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Quantum Leaks. Uses of Scientific Theories in Television Series

By Alberto Brodesco
Lost in science 
Before parachuting on the Island, Daniel Faraday was a professor of physics at Oxford.
As it often happens in Lost, the name of the character alludes to a philosophical or scientific personality belonging to the past (including Locke, Rousseau, Hume, Rutherford and Minkowski), in this case to Michael Faraday (1791-1867), a leading scholar of electromagnetism and electrochemistry.

In Because You Left (5×01), [1] Daniel Faraday has a fight with one of the series' main characters, the unruly Sawyer. Without providing clarifications, Faraday puts pressure on the group to quickly leave the beach. Sawyer does not trust him and asks for explanations. Faraday replies: “We really do not have time for me to try to explain. You have no idea how difficult that would be, for me to try to explain this... this phenomenon to a quantum physicist”.

Sawyer, as is typical of the character, plays the part of the everyday man who does not accept to think there are things he can not understand. He slaps Faraday, forcing him to explain better: “The Island... Think of the Island like a record spinning on a turntable... only now, that record is skipping. Whatever Ben Linus did down at the Orchid station... I think... it may have... dislodged us...” “Dislodged us from what?”, asks one of the group. “Time”, is Faraday's answer.
The physicist, literally forced to talk to a non-specialist audience, adopts one of the usual conventions, the metaphor, with which, in fiction and reality alike, a scientist tries to speak to the general public [2] Thanks to the metaphor, the scientist and the laypeople succeed in communicating, even if Faraday's answer generates great wonder among the listeners.

The metaphor of the turntable brings to light an essential trait of Lost: the topic of time and time travel. Faraday claims that there are things only a quantum physicist can understand and Sawyer gets offended. Having to deal with time, the former is, nonetheless, probably right. After Einstein, science is no longer able to provide intuitive accounts on this issue.

There is an equation that, at least potentially, can enable time travel, possibly – as it happens in The Variable (5×14) – allowing a mother (Eloise Hawking) to kill a son (Daniel Faraday) she has not given birth to yet (in a sort of weird, uncanny crossover between the myths of Medea and Oedipus) [3]. The presence of science and scientists seems really necessary to explain what that Island is and what enigma it hides.

[1] Season×Episode. The details about the tv show cited (channel, creator, years of broadcasting) can be found in the filmography at the end of the article.
[2] See Massimiano Bucchi, “Metafore e paradossi nella comunicazione della scienza”, Sociologia e ricerca sociale, 51, 1996, pp. 32-45; and Theodore L. Brown, Making Truth. Metaphor in Science, University of Illinois Press, Urbana-Chicago, 2003.
[3] Referring to the “curse” of the narrative structures created by J. J. Abrams to stumble into their past, Cyril Beghin writes of an “Oedipus in a cinephiliac shape” (Cyril Béghin, “J. J. Abrams”, n. 690, 2013)

The new mad science 
Parallel universes, time travels and miscellaneous space-time complications are among the favorite subjects of contemporary television fiction.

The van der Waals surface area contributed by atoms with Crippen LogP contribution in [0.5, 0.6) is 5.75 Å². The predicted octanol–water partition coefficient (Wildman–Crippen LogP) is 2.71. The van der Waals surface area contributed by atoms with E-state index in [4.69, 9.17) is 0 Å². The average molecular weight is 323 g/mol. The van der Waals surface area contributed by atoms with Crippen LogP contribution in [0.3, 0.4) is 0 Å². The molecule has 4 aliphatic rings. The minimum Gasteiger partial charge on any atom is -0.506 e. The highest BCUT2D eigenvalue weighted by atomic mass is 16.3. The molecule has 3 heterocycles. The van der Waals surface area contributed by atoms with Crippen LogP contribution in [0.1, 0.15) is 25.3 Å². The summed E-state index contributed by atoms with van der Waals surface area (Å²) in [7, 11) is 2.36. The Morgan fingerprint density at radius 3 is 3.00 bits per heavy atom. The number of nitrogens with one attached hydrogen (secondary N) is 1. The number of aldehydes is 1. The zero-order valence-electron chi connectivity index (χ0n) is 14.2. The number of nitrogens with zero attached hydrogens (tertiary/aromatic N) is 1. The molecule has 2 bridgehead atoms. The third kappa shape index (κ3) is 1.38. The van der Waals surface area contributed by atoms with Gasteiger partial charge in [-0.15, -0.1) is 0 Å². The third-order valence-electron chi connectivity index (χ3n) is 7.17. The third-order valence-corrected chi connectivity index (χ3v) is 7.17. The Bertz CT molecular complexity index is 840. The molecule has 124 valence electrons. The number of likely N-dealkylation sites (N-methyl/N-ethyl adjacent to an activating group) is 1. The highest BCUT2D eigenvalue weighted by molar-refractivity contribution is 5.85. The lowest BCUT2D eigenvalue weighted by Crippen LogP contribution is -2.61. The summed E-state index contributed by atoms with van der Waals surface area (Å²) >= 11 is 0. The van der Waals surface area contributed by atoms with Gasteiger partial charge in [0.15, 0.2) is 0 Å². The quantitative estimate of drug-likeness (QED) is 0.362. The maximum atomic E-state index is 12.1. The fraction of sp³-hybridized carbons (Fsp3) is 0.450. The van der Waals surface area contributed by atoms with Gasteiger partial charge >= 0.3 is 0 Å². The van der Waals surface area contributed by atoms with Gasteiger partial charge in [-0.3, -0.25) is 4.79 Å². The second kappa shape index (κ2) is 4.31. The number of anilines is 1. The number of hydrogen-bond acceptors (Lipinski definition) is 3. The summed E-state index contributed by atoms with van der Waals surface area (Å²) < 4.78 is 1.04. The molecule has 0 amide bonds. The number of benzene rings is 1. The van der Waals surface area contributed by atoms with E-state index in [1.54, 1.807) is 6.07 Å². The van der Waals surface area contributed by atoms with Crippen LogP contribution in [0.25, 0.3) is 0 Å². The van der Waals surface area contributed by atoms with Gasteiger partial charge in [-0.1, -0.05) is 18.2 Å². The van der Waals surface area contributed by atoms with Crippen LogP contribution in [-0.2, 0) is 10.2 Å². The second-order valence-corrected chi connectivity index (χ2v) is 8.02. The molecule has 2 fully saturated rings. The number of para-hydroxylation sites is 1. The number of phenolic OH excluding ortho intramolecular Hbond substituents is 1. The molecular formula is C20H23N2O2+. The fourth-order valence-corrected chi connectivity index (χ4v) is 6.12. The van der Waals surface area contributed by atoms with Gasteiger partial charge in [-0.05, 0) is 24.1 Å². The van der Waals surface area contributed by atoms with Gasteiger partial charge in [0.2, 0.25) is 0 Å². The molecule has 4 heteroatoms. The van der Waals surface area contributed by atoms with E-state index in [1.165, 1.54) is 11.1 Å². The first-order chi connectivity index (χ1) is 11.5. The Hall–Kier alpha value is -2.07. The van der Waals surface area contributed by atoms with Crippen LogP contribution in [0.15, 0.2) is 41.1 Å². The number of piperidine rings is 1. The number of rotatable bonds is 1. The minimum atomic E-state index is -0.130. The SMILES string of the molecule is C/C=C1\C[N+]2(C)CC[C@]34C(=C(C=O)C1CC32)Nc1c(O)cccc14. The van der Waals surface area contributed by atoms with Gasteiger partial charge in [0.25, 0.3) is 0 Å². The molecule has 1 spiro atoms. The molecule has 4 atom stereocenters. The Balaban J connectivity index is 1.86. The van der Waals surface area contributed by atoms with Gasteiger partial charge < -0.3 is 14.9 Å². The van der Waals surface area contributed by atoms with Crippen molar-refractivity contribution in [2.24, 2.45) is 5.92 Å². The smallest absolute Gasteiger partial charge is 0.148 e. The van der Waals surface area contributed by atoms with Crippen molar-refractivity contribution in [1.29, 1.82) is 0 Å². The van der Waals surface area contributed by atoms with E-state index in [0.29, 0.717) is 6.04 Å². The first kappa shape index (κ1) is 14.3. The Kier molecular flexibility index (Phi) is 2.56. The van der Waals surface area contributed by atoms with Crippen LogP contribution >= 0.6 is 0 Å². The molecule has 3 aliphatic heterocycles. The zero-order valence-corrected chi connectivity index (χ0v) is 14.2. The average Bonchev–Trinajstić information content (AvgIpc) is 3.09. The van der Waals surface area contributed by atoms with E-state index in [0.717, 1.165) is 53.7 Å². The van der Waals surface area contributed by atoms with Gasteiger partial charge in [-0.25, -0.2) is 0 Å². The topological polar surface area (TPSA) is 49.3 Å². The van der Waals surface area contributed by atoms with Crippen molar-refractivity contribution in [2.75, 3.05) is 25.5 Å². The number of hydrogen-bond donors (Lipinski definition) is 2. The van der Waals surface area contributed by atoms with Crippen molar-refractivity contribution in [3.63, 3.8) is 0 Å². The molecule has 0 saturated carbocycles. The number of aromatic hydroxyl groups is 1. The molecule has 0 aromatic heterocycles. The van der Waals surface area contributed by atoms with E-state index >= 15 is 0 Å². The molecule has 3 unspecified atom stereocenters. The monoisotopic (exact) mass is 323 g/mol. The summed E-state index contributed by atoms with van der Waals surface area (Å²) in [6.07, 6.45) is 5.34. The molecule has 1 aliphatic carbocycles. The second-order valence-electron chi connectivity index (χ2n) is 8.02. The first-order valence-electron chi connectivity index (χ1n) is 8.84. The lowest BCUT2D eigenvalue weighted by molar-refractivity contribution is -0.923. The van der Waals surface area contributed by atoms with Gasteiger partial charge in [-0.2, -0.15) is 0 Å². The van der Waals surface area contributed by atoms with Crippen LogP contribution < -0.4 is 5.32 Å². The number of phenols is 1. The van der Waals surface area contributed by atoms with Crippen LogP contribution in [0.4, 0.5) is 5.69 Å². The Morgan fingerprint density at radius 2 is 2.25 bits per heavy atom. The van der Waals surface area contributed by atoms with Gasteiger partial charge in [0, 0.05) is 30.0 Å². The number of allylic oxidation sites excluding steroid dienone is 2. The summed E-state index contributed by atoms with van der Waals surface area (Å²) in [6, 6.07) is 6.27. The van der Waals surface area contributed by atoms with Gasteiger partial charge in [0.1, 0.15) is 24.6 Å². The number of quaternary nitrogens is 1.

These narrative artifices are no longer the exclusive pertinence of a genre (science-fiction) but permeate the whole audiovisual landscape. Specific scientific effects or mathematical paradoxes (and the philosophical challenges they generate) provide “formal devices” [4] for the multiplication of storylines. Seeking “complex plots”,[5] television screenwriters find inspiration in intriguing and sophisticated theories such as general relativity or quantum mechanics.

The latter, in particular, is very often cited, and most of the time inappropriately, especially when the uncertainty principle or Schrödinger's cat are mentioned. We find references to these two mind-blowing concepts in Eureka 1×01, Numb3rs 1×01, Six Feet Under 3×01, The West Wing 5×18, and in several episodes of The Big Bang Theory, Flashforward, Fringe, Lost and Sense8 to name a few. Even the string theory is sometimes cited: in the title of the episode 4×09 of The Shield; as a book propped on a shelf in Rubicon 1×01; or as a line of dialogue in Breaking Bad's episode Live Free or Die (5×01), when the protagonists of the series ask a junkyard operator whether it is “feasible” to rent a giant-size magnet to erase, through the walls of a prison, the data from a computer. The man's answer is: “Hey, we’re living in a time of string theories and God particles. Feasible? Doable? Yeah, sure, why not? Expensive.”

In addition to their indubitable intellectual appeal, either the hypothesis (string theory) and the certainties (uncertainty principle) of science allow writers who need to broaden their plots to take advantage of the expansion of the texture of reality produced by theories that admit the “consistency in a single experiential universe of otherwise irreconcilable situations”.[6]

If for an entire century of cinema “mad science” was characterized in large prevalence by individual deviance – an isolated and lonesome mad scientist who, as in The Invisible Man (James Whale, 1933), is pushed by his own hubris to go beyond the borders of the ethical or the admissible [7] – contemporary storytelling displays indeed a science which is forced by its own episteme to exceed the limits of the human mind.

[4] Fredric Jameson, Archaeologies of the Future. The Desire Called Utopia and Other Science Fictions, London-New York, Verso, 2007, p. 91. 
[5] See Jason Mittell, Complex TV. The Poetics of Contemporary Television Storytelling, New York-London, New York University Press, 2015. 
[6] Attilio Coco, “Le serie tv e l'esperienza del transito”, Segnocinema, n. 142, 2006, p. 24. 
[7] See Alberto Brodesco, Una voce nel disastro. L'immagine dello scienziato nel cinema dell'emergenza, Roma,Meltemi, 2008, pp. 64-66